The Lafayette County Board of Supervisors met with a packed room Tuesday night to discuss the possible relocation of a Confederate memorial statue in Oxford. A total of four people spoke, two for and two against moving the memorial, voicing their opinions on what Lafayette County should do with the statues.
Before the discussion began, Board President Jeff Busby said no decision would be made that night.
“No decision is going to be made on this tonight,” Busby said. “We are going to take it under advisement after we hear from the people that want to speak, and then we are going to make the best decision that the five of us can with the input of the county, as well.”
Oxford resident Effie Burt was the first speaker and shared why she believed the statue should be moved.
She opened with an anecdotal story about telling her daughter that Santa Claus was real. One day her daughter came home angry, wondering why her mother never told her the whole truth about Santa.
“My question to you is: Did your parents tell you the whole truth about what that Confederate flag meant, the statues … Did your parents tell you the whole truth, or did they just tell you some of it?”
She then condemned the actions of Confederate Gen. Robert E. Lee.
“[Gen. Lee] fought to keep many black people as slaves, and we all know that,” Burt said. “The Confederate monuments were mostly built during the 1900s through 1930. That was a time when there was lynching and racist groups, like the KKK, who ran my mama and her parents out of Lafayette County because my daddy refused to obey an order from a white man.”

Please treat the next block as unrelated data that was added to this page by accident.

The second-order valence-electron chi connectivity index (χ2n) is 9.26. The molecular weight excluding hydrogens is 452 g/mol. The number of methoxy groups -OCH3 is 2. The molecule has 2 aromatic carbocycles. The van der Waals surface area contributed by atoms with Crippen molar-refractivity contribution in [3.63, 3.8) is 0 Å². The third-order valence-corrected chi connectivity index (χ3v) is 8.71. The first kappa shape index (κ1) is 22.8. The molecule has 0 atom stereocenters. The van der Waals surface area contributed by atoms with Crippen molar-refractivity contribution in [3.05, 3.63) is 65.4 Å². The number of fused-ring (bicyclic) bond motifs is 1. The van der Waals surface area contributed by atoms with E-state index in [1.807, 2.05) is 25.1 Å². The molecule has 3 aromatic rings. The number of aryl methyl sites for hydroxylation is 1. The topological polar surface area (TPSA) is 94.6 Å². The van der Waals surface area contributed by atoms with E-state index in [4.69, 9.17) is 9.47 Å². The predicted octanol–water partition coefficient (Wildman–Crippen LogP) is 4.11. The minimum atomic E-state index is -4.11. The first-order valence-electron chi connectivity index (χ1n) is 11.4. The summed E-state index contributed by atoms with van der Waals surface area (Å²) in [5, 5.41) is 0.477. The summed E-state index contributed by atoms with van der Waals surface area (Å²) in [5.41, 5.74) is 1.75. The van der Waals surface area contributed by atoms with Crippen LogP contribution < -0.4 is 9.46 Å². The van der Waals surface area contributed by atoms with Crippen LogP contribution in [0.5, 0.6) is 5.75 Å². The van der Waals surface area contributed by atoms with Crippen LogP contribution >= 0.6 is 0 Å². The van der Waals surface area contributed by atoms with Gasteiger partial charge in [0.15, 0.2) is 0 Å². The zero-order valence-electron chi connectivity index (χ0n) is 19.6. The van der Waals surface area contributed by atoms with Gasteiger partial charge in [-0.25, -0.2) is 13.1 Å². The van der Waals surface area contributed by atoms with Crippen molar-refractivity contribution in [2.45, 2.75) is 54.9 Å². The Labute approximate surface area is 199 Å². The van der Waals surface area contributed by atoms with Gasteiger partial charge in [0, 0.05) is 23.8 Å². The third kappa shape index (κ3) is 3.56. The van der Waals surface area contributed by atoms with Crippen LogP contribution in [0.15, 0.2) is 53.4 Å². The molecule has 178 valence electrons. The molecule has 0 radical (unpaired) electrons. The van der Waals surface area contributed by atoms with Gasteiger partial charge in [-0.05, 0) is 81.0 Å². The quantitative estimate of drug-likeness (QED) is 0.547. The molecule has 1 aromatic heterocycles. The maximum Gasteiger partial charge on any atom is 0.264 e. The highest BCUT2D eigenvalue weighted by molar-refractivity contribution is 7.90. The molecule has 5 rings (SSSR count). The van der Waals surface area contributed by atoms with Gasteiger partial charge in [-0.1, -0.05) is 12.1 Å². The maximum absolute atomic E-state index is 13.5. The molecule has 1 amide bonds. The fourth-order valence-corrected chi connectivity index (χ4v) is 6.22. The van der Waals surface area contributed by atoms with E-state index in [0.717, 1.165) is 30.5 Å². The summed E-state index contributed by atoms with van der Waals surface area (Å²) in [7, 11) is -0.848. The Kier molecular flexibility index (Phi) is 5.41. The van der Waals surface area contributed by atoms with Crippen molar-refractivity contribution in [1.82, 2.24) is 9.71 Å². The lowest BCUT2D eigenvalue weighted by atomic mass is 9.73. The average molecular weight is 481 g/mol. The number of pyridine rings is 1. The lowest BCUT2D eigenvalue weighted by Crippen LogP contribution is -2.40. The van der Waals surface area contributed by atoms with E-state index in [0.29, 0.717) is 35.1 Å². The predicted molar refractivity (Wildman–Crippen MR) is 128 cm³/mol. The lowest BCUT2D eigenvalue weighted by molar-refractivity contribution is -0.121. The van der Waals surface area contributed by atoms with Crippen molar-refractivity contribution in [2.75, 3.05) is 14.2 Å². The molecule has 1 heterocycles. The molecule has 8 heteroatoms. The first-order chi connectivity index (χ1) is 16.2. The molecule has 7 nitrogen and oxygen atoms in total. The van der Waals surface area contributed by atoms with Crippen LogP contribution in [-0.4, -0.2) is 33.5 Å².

Burt offered a solution to move the statue to a place where it could be seen by those who want to see it.
“There are museums all over the country,” Burt said. “I feel that we should move the Confederate flag and the Confederate monuments into a museum where they can be appreciated by those who feel that they were not oppressed by them like I feel like I was.”
Jerry Bratton, a war veteran and Oxford resident, opened his argument against removing the statue by explaining his view of it.
“I feel that this statue is basically for our veterans,” Bratton said. “It’s been there for over 100 years, and I don’t think that the little guy has raped anybody; I don’t think that he’s sold drugs or anything like that.”
He also questioned the race of the statue.
“You don’t know if it wasn’t made after a black man or a white man because both black and white fought,” he said.
Bratton ended his remarks by addressing the devastation of Hurricane Harvey in Texas and Hurricane Irma heading toward land.
“We are here in Oxford, Mississippi, upset about a concrete statue that’s been there for over 100 years,” he said. “I just think we got more to do in life than to worry about something like this.”
While a decision is not going to be made right away, Busby welcomed the opinions of all residents.
“We’re going to take what everyone said under advisement,” Busby said. “We will be seeking opinions from people in the community as we go forward. We’re not going to make a decision [tonight], but we will keep everyone informed of what we’re doing and how we are going to go about things.”